The court commented that these duties are more exacting on senior employees, such as Mr Reynolds, than on junior employees whose involvement in running of the employer’s business are to a much lesser degree.
After an in-detail analysis of the facts presented at trial the court found that, in particular in relation to the Zoo project, Mr Reynolds:
- had diverted business opportunities from Spotless to Blanco
- had provided confidential information of Spotless to Blanco, and
- but did not use his employment time to carry out the above activities.
Despite the breach of duties by Mr Reynolds, the court found that it was unlikely that Spotless would have won the bid for the Zoo project and did not award damages in that regard.
Part of the confidential information transmitted by Mr Reynolds to Blanco, via email, included Spotless’ document templates and financial models. Spotless alleged that its copyright in these templates was infringed by Mr Reynolds when he used them as a base for financial models relied upon by Blanco for the Zoo project and emailed them to Blanco.
Neither party contested that the Spotless templates constituted a literary work for the purposes of the Copyright Act 1969 (Cth) (Copyright Act). However, Mr Reynolds argued there was no substantial reproduction of the templates because he added significant additional information to distinguish them from the original documents. Mr Reynolds additionally argued that the templates used were commonplace and readily available on any commercial Excel spreadsheet program.
Upon analysing Spotless’ template documents and the alleged infringing documents, the court found that Spotless’ template documents were 'sophisticated documents, carefully prepared and developed over time for the particular purpose of Spotless'. The court rejected Mr Reynolds’ defences and held that Mr Reynolds infringed Spotless’ copyright in the templates by reproducing all or substantially all of the templates.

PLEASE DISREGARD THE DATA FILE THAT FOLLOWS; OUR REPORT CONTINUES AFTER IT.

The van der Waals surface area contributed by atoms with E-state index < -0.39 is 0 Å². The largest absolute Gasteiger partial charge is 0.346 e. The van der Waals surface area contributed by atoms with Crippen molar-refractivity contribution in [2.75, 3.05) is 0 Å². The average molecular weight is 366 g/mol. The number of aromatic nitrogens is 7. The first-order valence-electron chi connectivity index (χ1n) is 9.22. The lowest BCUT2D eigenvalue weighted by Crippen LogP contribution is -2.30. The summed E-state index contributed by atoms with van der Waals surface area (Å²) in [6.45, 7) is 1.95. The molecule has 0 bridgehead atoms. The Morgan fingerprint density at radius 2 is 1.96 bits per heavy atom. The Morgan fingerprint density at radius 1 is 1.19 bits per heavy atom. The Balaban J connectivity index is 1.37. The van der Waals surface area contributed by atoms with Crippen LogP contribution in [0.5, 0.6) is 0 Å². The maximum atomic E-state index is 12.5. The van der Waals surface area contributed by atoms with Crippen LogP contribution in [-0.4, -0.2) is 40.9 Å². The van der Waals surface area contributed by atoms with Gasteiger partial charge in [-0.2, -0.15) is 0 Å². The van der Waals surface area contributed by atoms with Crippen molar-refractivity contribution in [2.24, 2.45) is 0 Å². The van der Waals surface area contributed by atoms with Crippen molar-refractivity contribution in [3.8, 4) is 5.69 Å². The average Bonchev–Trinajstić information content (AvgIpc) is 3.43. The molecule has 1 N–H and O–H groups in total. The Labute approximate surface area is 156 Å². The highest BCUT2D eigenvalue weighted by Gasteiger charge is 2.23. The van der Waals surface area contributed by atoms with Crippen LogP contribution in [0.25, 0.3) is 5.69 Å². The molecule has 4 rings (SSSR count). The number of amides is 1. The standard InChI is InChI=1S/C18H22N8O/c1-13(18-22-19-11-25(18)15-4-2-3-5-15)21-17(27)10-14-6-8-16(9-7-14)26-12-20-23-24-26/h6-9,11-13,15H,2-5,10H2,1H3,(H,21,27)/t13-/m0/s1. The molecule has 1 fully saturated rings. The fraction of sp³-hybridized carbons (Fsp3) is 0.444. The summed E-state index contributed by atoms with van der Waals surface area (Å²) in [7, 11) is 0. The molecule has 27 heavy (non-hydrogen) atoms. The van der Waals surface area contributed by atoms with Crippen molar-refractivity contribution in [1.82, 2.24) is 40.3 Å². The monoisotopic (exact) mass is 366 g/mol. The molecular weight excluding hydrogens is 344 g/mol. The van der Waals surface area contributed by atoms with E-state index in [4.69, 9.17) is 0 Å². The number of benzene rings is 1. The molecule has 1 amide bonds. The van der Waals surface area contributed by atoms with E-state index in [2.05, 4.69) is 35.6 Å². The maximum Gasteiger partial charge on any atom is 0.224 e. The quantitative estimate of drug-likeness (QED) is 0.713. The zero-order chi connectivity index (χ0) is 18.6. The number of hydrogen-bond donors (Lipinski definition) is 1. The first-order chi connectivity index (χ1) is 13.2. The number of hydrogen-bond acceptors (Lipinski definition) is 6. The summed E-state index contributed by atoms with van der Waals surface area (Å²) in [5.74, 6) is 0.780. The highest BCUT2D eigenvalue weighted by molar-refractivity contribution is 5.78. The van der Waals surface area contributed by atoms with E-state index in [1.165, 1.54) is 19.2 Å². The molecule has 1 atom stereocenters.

The court held that Mr Reynolds was in breach of his duties to Spotless and in breach of the Copyright Act.
On the evidence presented at trial the court determined that despite Mr Reynolds’ breaches, Spotless was unlikely to have been awarded the Zoo project. Accordingly, it did not award Spotless any damages for the loss of the bid.
The court, however, did award $100,000 general damages to Spotless for Mr Reynolds’ breach of his duties. The court did not provide reasoning for the figure but stated that it:
reflects, but only in a very general way, the loss of opportunity to secure the Zoo project because the use of the Spotless templates made the task of Mr Reynolds in doing the financial modelling for Blanco for its rental proposal easier and because its revenue projects may have given it some comfort when it decided to match the revised Spotless rental offer, as well as the general considerations relating to the assessment of such damages.
The court avoided the issue of duplication of damages for breach of duties and the breach of the Copyright Act, by holding that the assessment of general damages for breaches of duty took account of the conduct which constituted the breaches of copyright.
Interestingly, the judge discussed what he might have awarded for breach of copyright. His award would have been included the sum of $10,000 essentially because Mr Reynolds was aware that he was wrongfully copying the templates.
Additionally, a number of injunctive orders restraining activities of Mr Reynolds were also made.